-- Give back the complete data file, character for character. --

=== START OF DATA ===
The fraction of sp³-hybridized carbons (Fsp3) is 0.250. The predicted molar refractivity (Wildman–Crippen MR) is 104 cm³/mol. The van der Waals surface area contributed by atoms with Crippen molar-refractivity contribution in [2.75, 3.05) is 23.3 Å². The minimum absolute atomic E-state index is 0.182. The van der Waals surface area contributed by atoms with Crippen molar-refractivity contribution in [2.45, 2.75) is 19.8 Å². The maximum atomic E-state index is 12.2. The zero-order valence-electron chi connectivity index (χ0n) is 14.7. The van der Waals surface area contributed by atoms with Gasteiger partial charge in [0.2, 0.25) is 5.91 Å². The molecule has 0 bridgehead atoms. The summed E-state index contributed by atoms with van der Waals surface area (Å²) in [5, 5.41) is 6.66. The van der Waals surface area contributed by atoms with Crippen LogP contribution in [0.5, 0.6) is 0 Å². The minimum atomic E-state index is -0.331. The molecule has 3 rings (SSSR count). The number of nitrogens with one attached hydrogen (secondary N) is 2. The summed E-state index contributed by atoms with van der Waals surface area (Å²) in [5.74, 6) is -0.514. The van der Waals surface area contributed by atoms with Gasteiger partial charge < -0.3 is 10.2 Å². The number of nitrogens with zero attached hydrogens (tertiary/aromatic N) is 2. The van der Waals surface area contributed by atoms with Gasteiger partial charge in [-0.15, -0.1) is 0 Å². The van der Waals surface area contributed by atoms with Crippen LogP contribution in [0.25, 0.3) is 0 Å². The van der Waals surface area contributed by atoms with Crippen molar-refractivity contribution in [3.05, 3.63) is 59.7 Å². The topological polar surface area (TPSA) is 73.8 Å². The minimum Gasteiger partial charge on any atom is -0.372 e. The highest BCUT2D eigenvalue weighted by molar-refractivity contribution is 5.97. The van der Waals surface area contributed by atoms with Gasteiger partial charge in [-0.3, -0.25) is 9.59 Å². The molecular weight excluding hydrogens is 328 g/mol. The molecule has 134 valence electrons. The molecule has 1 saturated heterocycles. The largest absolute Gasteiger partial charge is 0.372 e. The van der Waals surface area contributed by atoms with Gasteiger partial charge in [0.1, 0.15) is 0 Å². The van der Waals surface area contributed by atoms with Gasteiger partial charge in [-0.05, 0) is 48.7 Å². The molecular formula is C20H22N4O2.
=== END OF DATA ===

The fraction of sp³-hybridized carbons (Fsp3) is 0.250. The predicted molar refractivity (Wildman–Crippen MR) is 104 cm³/mol. The van der Waals surface area contributed by atoms with Crippen molar-refractivity contribution in [2.75, 3.05) is 23.3 Å². The minimum absolute atomic E-state index is 0.182. The van der Waals surface area contributed by atoms with Crippen molar-refractivity contribution in [2.45, 2.75) is 19.8 Å². The maximum atomic E-state index is 12.2. The zero-order valence-electron chi connectivity index (χ0n) is 14.7. The van der Waals surface area contributed by atoms with Gasteiger partial charge in [0.2, 0.25) is 5.91 Å². The molecule has 0 bridgehead atoms. The summed E-state index contributed by atoms with van der Waals surface area (Å²) in [5, 5.41) is 6.66. The van der Waals surface area contributed by atoms with Crippen LogP contribution in [0.5, 0.6) is 0 Å². The minimum atomic E-state index is -0.331. The molecule has 3 rings (SSSR count). The number of nitrogens with one attached hydrogen (secondary N) is 2. The summed E-state index contributed by atoms with van der Waals surface area (Å²) in [5.74, 6) is -0.514. The van der Waals surface area contributed by atoms with Gasteiger partial charge < -0.3 is 10.2 Å². The number of nitrogens with zero attached hydrogens (tertiary/aromatic N) is 2. The van der Waals surface area contributed by atoms with Gasteiger partial charge in [-0.15, -0.1) is 0 Å². The van der Waals surface area contributed by atoms with Crippen LogP contribution in [0.25, 0.3) is 0 Å². The van der Waals surface area contributed by atoms with Crippen molar-refractivity contribution in [3.05, 3.63) is 59.7 Å². The topological polar surface area (TPSA) is 73.8 Å². The minimum Gasteiger partial charge on any atom is -0.372 e. The highest BCUT2D eigenvalue weighted by molar-refractivity contribution is 5.97. The van der Waals surface area contributed by atoms with Gasteiger partial charge in [-0.3, -0.25) is 9.59 Å². The molecular weight excluding hydrogens is 328 g/mol. The molecule has 134 valence electrons. The molecule has 1 saturated heterocycles. The largest absolute Gasteiger partial charge is 0.372 e. The van der Waals surface area contributed by atoms with Gasteiger partial charge in [0.1, 0.15) is 0 Å². The van der Waals surface area contributed by atoms with Gasteiger partial charge in [-0.05, 0) is 48.7 Å². The molecular formula is C20H22N4O2.